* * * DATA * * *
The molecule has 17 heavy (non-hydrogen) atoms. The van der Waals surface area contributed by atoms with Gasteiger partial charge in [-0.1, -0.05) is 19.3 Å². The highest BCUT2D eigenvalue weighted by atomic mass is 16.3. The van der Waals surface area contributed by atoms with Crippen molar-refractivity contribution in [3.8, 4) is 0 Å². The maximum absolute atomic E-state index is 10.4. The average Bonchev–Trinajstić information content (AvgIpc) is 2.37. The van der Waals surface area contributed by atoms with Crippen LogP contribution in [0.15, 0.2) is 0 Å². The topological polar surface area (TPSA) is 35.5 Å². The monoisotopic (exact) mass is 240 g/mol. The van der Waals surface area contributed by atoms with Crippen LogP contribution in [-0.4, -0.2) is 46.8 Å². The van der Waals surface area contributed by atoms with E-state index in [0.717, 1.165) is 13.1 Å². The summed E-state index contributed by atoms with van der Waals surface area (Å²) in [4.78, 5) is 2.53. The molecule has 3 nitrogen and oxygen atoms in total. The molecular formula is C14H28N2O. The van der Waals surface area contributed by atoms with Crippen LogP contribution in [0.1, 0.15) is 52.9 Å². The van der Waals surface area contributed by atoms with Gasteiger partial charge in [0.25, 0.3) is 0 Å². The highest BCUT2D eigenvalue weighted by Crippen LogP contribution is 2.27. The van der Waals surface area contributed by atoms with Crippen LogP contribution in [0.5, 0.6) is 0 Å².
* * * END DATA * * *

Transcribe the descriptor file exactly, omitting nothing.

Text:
The molecule has 17 heavy (non-hydrogen) atoms. The van der Waals surface area contributed by atoms with Gasteiger partial charge in [-0.1, -0.05) is 19.3 Å². The highest BCUT2D eigenvalue weighted by atomic mass is 16.3. The van der Waals surface area contributed by atoms with Crippen molar-refractivity contribution in [3.8, 4) is 0 Å². The maximum absolute atomic E-state index is 10.4. The average Bonchev–Trinajstić information content (AvgIpc) is 2.37. The van der Waals surface area contributed by atoms with Crippen LogP contribution in [0.15, 0.2) is 0 Å². The topological polar surface area (TPSA) is 35.5 Å². The monoisotopic (exact) mass is 240 g/mol. The van der Waals surface area contributed by atoms with Crippen LogP contribution in [-0.4, -0.2) is 46.8 Å². The van der Waals surface area contributed by atoms with E-state index in [0.717, 1.165) is 13.1 Å². The summed E-state index contributed by atoms with van der Waals surface area (Å²) in [4.78, 5) is 2.53. The molecule has 3 nitrogen and oxygen atoms in total. The molecular formula is C14H28N2O. The van der Waals surface area contributed by atoms with Crippen LogP contribution in [0.1, 0.15) is 52.9 Å². The van der Waals surface area contributed by atoms with Gasteiger partial charge in [0.25, 0.3) is 0 Å². The highest BCUT2D eigenvalue weighted by Crippen LogP contribution is 2.27. The van der Waals surface area contributed by atoms with Crippen LogP contribution in [0.5, 0.6) is 0 Å².